rc.boot sets the machine name and, if on SunOS 4.1.1 Rev B or later, invokes ifconfig, which uses RARP to obtain the machine's IP address from the NIS network. Then a ``whoami'' bootparams request is used to retrieve the system's hostname, NIS domain name and default router. The ifconfig and hostconfig programs set the system's hostname, IP address, NIS domain name, and default router in the kernel.
If coming up multi-user, rc.boot runs fsck.8 with the -p option. This ``preens'' the disks of minor inconsistencies resulting from the last system shutdown and checks for serious inconsistencies caused by hardware or software failure. If fsck.8 detects a serious disk problem, it returns an error and init.8 brings the system up in single-user mode. When coming up single-user, when init.8 is invoked by fastboot.8 or when it is passed the -b flag from boot.8s functions performed in the rc.local file, including this disk check, are skipped.
Next, rc runs. If the system came up single-user, rc runs when the single-user shell terminates (see init.8 It mounts 4.2 filesystems and spawns a shell for /etc/rc.local, which mounts NFS filesystems, runs sysIDtool (if on SunOS 4.1.1 Rev B or later) to set the system's configuration information into local configuration files, and starts local daemons. After rc.local returns, rc starts standard daemons, preserves editor files, clears /tmp, starts system accounting (if applicable), starts the network (where applicable), and if enabled, runs savecore.8 to preserve the core image after a crash.
fsck.8 is invoked with the -y option to prevent users being put in single-user mode by happenstance.
rc.boot invokes netconfig.8c to configure the system for the network before booting. netconfig is invoked before the /usr filesystem is mounted, because /usr might be mounted from a server. netconfig writes /etc/net.conf unless the -n option is specified, controlling system booting.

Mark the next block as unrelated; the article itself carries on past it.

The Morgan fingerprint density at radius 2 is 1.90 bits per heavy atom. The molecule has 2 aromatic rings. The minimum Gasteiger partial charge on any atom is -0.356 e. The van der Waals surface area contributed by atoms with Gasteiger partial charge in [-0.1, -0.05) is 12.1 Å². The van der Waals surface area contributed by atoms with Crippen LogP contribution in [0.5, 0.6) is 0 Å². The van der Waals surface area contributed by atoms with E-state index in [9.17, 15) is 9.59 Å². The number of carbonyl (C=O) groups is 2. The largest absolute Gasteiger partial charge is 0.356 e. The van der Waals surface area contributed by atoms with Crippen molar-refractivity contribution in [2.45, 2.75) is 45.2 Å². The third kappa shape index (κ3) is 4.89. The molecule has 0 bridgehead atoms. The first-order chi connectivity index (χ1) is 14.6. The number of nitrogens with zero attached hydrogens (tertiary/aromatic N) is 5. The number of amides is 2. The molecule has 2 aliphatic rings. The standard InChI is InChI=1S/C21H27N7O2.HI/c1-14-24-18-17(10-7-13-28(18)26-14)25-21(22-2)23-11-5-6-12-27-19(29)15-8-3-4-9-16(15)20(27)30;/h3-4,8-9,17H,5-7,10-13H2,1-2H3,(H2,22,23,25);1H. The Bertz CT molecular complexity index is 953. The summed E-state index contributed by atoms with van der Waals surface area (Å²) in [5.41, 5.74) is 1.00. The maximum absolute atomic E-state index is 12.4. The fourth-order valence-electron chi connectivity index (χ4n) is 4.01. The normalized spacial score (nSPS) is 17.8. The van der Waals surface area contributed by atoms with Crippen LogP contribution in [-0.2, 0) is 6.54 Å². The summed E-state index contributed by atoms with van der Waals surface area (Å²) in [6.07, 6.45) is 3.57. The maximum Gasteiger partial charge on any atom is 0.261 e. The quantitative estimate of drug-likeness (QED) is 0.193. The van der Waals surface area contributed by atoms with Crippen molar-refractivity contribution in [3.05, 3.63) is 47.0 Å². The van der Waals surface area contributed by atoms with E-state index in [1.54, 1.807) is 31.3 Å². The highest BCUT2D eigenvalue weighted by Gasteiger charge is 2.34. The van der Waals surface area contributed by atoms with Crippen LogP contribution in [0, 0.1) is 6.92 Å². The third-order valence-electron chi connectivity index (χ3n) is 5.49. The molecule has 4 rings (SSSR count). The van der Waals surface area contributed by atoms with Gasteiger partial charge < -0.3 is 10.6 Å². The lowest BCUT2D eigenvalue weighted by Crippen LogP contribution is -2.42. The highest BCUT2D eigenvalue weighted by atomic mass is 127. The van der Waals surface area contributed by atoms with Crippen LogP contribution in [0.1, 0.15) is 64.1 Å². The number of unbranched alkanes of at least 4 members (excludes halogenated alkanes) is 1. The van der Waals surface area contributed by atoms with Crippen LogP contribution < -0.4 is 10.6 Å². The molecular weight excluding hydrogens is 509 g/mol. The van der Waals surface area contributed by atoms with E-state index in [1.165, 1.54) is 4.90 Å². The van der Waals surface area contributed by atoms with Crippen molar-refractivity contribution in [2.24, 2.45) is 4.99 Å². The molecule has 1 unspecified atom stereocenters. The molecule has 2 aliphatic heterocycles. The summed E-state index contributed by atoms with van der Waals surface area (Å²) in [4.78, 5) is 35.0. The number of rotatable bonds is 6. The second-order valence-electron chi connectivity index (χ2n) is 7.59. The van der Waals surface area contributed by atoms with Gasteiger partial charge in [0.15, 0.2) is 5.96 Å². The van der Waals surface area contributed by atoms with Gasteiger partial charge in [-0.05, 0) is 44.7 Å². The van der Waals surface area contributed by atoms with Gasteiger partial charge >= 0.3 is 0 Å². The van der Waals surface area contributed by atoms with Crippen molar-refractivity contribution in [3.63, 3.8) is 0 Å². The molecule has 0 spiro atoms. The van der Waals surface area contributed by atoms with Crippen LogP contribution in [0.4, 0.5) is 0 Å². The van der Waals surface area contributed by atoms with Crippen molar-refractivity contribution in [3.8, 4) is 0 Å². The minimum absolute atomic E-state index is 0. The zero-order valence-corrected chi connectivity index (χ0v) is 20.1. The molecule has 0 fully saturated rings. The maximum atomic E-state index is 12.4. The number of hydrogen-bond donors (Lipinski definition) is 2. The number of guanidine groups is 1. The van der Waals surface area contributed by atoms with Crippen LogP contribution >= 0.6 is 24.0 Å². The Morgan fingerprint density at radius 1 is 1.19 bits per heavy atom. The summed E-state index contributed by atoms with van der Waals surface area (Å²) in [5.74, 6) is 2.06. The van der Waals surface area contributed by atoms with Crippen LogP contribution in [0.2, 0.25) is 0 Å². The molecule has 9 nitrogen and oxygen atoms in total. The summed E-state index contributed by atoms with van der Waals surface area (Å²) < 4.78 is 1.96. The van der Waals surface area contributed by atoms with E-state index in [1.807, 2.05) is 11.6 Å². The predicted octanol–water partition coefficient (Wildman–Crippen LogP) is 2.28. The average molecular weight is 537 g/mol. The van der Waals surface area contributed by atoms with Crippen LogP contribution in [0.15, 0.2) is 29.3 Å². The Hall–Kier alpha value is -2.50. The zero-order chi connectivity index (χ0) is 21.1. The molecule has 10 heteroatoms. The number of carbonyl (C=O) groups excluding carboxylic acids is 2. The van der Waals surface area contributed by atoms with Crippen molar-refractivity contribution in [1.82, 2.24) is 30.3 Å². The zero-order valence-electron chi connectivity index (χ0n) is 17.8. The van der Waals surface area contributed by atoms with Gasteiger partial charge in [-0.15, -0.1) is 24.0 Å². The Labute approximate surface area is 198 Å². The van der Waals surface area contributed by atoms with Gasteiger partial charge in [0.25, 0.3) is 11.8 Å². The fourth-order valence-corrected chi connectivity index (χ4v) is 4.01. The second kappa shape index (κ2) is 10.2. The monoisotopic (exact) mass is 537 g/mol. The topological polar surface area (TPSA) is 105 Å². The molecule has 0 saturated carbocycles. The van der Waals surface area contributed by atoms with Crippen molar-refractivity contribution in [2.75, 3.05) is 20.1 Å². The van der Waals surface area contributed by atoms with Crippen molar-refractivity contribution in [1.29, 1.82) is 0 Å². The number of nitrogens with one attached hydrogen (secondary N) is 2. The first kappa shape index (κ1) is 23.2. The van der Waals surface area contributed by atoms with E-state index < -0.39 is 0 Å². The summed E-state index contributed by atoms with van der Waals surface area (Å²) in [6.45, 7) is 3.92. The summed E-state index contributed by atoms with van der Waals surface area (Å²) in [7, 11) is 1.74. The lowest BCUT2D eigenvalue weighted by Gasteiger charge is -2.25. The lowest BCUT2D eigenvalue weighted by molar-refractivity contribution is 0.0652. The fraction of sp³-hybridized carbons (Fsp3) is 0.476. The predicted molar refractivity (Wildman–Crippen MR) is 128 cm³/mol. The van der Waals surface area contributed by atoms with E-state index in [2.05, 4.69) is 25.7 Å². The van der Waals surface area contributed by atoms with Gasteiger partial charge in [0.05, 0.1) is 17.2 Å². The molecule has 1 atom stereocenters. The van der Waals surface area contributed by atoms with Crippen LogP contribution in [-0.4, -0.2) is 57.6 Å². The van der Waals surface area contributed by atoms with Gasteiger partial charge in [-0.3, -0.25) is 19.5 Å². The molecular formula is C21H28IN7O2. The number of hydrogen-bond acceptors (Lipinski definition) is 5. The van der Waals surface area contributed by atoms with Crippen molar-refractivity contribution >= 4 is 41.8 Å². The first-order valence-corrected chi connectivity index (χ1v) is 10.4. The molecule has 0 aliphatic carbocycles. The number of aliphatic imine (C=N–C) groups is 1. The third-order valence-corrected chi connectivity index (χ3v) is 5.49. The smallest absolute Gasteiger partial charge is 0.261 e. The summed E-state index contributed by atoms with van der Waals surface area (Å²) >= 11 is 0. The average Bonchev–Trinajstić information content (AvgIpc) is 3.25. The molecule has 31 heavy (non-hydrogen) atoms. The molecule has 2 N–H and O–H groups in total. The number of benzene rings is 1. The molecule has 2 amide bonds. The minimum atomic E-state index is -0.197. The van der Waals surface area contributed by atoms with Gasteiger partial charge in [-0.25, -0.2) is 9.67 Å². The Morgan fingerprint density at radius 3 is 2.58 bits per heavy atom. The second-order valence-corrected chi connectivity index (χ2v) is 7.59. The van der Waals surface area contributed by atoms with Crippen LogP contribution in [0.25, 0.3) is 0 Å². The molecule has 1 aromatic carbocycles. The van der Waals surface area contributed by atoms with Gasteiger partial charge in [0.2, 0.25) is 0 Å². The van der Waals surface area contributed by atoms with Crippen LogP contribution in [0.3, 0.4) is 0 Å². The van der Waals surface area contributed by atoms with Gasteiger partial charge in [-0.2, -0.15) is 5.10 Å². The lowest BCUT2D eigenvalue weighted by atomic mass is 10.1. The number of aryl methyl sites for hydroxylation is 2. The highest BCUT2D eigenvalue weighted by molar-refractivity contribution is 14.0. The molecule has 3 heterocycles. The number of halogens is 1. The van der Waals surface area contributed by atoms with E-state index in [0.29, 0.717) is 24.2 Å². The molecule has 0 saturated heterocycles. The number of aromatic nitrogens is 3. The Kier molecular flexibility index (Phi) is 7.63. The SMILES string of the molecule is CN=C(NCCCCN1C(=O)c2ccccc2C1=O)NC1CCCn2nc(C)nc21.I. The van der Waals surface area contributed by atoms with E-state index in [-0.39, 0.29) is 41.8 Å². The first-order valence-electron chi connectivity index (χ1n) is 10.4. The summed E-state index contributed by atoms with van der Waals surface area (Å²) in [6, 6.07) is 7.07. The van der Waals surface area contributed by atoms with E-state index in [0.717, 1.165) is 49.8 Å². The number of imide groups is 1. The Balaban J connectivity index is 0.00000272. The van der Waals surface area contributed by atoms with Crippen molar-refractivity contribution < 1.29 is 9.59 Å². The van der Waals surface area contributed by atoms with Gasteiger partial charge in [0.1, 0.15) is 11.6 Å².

rc.boot dynamically loads device drivers.
rc invokes any programs found in /var/recover to clean up any operations partially completed when the system crashed or was shut down.
rc.local starts the automounter.
The file /etc/net.conf stores these environment variables: The VERBOSE environment variable controls the verbosity of the messages from the rc script; its value is taken from NVRAM. The NETWORKED environment variable controls whether services useful only on a networked system are started in /etc/rc.local. The PNP environment variable, set up during initial system installation, controls whether local network configuration information is used or whether that information comes from the network. (Using automatic system installation causes all systems except boot servers to get this information from the network, facilitating network reconfiguration.) The HOSTNAME and DOMAINNAME environment variables, used together, help determine if this system is a boot server or, with PNP set to no, control the host name and domain name.
Created by unroff & hp-tools. © by Hans-Peter Bischof. All Rights Reserved (1997).
Last modified 21/April/97